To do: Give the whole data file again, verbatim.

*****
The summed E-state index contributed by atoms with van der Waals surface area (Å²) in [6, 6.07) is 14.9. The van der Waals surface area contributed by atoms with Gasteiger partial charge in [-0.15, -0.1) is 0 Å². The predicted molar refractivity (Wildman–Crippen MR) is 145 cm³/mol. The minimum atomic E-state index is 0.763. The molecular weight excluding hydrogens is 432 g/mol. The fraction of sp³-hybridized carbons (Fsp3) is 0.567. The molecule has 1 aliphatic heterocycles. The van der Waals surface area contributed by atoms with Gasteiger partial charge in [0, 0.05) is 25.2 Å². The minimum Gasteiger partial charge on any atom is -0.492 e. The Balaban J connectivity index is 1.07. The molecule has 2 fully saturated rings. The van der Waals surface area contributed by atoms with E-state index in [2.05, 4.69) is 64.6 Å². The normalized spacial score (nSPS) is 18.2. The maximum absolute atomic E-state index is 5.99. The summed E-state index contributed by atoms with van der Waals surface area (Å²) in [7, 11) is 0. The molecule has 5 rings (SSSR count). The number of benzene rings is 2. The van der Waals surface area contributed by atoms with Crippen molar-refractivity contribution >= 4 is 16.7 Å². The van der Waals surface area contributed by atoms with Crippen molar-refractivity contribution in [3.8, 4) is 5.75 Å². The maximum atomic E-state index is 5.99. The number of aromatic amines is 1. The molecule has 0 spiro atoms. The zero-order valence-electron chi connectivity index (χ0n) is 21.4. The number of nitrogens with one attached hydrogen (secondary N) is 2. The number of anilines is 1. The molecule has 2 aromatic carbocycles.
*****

The summed E-state index contributed by atoms with van der Waals surface area (Å²) in [6, 6.07) is 14.9. The van der Waals surface area contributed by atoms with Gasteiger partial charge in [-0.15, -0.1) is 0 Å². The predicted molar refractivity (Wildman–Crippen MR) is 145 cm³/mol. The minimum atomic E-state index is 0.763. The molecular weight excluding hydrogens is 432 g/mol. The fraction of sp³-hybridized carbons (Fsp3) is 0.567. The molecule has 1 aliphatic heterocycles. The van der Waals surface area contributed by atoms with Gasteiger partial charge in [0, 0.05) is 25.2 Å². The minimum Gasteiger partial charge on any atom is -0.492 e. The Balaban J connectivity index is 1.07. The molecule has 2 fully saturated rings. The van der Waals surface area contributed by atoms with E-state index in [2.05, 4.69) is 64.6 Å². The normalized spacial score (nSPS) is 18.2. The maximum absolute atomic E-state index is 5.99. The summed E-state index contributed by atoms with van der Waals surface area (Å²) in [7, 11) is 0. The molecule has 5 rings (SSSR count). The number of benzene rings is 2. The van der Waals surface area contributed by atoms with Crippen molar-refractivity contribution >= 4 is 16.7 Å². The van der Waals surface area contributed by atoms with Crippen molar-refractivity contribution in [3.8, 4) is 5.75 Å². The maximum atomic E-state index is 5.99. The number of aromatic amines is 1. The molecule has 0 spiro atoms. The zero-order valence-electron chi connectivity index (χ0n) is 21.4. The number of nitrogens with one attached hydrogen (secondary N) is 2. The number of anilines is 1. The molecule has 2 aromatic carbocycles.